Updated: Oct 16
It’s no wonder that I’ve had several conversations with students and friends lately about being multi-placial, that is, being someone deeply bonded to two or more places. I’m at home (aka the dorm) in Vermont, sitting at a window at twilight, in love with the height of and light around the pines in the cooling, dimming air. At the same time, I miss Kansas — the way the light tilts differently there, the smell of the air, the sense of home. The folly is that when I’m back in Kansas, I will miss Vermont.
The thing about loving two (or more) different places is that there’s a trace of grief when in either at times. My body especially doesn’t understand why here is here, and there is there, so many hundreds of miles in between. The wild yearning to be in both places at once, to integrate what is separated by ecosystem and hours sitting in airplanes, opens into a sinkhole of sadness at times.
Yet I praise being a living being hard-wired to bond with place. I agree with David Abram’s assessment in The Spell of the Sensuous:
Our bodies have formed themselves in delicate reciprocity with the manifold textures, sounds, and shapes of an animate earth – our eyes have evolved in subtle interaction with other eyes, as our ears are attuned by their very structure to the howling of wolves and the honking of geese. To shut ourselves off from these other voices, to continue by our lifestyles to condemn these other sensibilities to the oblivion of extinction, is to rob our own senses of their integrity, and to rob our minds of their coherence. We are human only in contact, and conviviality, with what is not human.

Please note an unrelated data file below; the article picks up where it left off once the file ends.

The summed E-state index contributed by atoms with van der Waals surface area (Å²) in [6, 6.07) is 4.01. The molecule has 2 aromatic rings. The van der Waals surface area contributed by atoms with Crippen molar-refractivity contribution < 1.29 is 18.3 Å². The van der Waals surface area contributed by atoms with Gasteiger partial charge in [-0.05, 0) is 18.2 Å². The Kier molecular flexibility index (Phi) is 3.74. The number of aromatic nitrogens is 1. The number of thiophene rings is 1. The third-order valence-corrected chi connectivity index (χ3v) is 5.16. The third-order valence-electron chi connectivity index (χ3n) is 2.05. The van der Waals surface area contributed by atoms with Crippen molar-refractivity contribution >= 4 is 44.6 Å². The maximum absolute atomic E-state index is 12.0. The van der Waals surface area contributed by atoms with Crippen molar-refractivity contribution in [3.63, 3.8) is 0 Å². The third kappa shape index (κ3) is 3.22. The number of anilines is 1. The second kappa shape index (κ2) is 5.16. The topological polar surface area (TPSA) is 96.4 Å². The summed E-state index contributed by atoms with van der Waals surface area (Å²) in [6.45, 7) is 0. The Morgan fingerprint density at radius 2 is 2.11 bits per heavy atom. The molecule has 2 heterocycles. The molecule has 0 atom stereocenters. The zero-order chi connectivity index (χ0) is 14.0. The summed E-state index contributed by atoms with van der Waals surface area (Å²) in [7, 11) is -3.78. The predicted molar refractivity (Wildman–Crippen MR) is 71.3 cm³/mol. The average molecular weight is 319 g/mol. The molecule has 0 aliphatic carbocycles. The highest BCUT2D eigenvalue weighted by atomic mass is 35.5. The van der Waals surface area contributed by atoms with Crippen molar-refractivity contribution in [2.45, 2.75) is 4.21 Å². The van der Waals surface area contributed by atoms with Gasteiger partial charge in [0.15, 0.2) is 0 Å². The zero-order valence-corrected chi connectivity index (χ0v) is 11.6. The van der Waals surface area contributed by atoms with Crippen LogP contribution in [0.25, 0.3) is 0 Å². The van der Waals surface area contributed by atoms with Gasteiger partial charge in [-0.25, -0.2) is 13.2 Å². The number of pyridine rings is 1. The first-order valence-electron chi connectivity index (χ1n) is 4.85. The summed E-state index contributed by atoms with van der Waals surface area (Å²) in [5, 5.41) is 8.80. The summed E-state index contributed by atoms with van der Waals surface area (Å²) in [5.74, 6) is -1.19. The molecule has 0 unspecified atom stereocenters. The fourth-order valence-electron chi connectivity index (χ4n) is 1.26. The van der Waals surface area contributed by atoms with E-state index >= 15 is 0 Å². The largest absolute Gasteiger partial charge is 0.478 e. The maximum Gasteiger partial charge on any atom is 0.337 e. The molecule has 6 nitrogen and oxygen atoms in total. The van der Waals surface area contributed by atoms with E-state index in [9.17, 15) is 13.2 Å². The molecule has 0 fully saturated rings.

I think about this quote often because it holds together the places I love in Abram’s call for opening our senses to what is beyond ideas of place: to the visceral and vivid light, scent, rustle and shape of the actual place. Since I started writing this, the gray-blue sky filling the space between and behind these towering trees has turned bright light blue, dimming with each moment. The trees themselves are sharper in their reaching and crossing lines and curves, black-green shadows against the sky.
I also think of something else from David Abram: how he told me once of the obvious linkage between places — the sky. “Go outside and look up. It’s the same sky I’m looking at this moment.” Especially the sky helps me feel some tentative continuation between places — the stars and sun, the clouds and clearings — and that’s enough — just enough — to hold the simultaneous yearnings to love where I am and where I’m not.